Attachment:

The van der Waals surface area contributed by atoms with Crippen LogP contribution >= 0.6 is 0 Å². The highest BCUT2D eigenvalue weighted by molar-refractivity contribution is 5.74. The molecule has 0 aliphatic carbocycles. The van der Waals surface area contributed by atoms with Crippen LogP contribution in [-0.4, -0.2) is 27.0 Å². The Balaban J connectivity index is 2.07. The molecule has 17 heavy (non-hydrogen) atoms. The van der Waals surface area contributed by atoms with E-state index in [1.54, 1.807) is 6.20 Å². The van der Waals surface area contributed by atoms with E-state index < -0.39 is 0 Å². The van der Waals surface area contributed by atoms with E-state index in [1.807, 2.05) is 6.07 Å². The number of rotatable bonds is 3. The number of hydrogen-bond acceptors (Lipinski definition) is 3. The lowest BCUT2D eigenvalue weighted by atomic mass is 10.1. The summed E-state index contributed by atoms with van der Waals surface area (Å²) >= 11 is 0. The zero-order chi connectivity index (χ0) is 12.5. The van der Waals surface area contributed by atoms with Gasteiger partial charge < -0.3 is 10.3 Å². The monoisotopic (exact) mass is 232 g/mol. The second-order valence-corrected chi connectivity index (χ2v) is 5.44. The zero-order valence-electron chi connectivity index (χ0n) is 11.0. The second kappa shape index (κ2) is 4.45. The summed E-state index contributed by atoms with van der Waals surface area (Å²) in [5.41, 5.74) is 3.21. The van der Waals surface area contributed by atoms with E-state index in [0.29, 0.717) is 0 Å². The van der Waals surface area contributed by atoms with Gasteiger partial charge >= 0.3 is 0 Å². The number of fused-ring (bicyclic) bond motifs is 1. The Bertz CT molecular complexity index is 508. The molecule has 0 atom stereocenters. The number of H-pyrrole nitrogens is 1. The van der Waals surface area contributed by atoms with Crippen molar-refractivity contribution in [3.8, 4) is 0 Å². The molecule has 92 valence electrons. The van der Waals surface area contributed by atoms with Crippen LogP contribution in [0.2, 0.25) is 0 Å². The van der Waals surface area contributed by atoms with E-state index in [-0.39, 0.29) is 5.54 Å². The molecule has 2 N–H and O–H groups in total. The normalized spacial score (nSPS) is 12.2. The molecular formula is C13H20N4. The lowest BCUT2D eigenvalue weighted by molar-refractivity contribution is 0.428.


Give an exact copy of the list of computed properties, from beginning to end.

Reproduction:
The van der Waals surface area contributed by atoms with Crippen LogP contribution >= 0.6 is 0 Å². The highest BCUT2D eigenvalue weighted by molar-refractivity contribution is 5.74. The molecule has 0 aliphatic carbocycles. The van der Waals surface area contributed by atoms with Crippen LogP contribution in [-0.4, -0.2) is 27.0 Å². The Balaban J connectivity index is 2.07. The molecule has 17 heavy (non-hydrogen) atoms. The van der Waals surface area contributed by atoms with E-state index in [1.54, 1.807) is 6.20 Å². The van der Waals surface area contributed by atoms with E-state index < -0.39 is 0 Å². The van der Waals surface area contributed by atoms with E-state index in [1.807, 2.05) is 6.07 Å². The number of rotatable bonds is 3. The number of hydrogen-bond acceptors (Lipinski definition) is 3. The lowest BCUT2D eigenvalue weighted by atomic mass is 10.1. The summed E-state index contributed by atoms with van der Waals surface area (Å²) >= 11 is 0. The zero-order chi connectivity index (χ0) is 12.5. The van der Waals surface area contributed by atoms with Gasteiger partial charge < -0.3 is 10.3 Å². The monoisotopic (exact) mass is 232 g/mol. The second-order valence-corrected chi connectivity index (χ2v) is 5.44. The zero-order valence-electron chi connectivity index (χ0n) is 11.0. The second kappa shape index (κ2) is 4.45. The summed E-state index contributed by atoms with van der Waals surface area (Å²) in [5.41, 5.74) is 3.21. The van der Waals surface area contributed by atoms with E-state index in [0.29, 0.717) is 0 Å². The van der Waals surface area contributed by atoms with Gasteiger partial charge >= 0.3 is 0 Å². The number of fused-ring (bicyclic) bond motifs is 1. The Bertz CT molecular complexity index is 508. The molecule has 0 atom stereocenters. The number of H-pyrrole nitrogens is 1. The van der Waals surface area contributed by atoms with Crippen molar-refractivity contribution in [3.8, 4) is 0 Å². The molecule has 92 valence electrons. The van der Waals surface area contributed by atoms with Crippen LogP contribution in [0.2, 0.25) is 0 Å². The van der Waals surface area contributed by atoms with E-state index in [-0.39, 0.29) is 5.54 Å². The molecule has 2 N–H and O–H groups in total. The normalized spacial score (nSPS) is 12.2. The molecular formula is C13H20N4. The lowest BCUT2D eigenvalue weighted by molar-refractivity contribution is 0.428.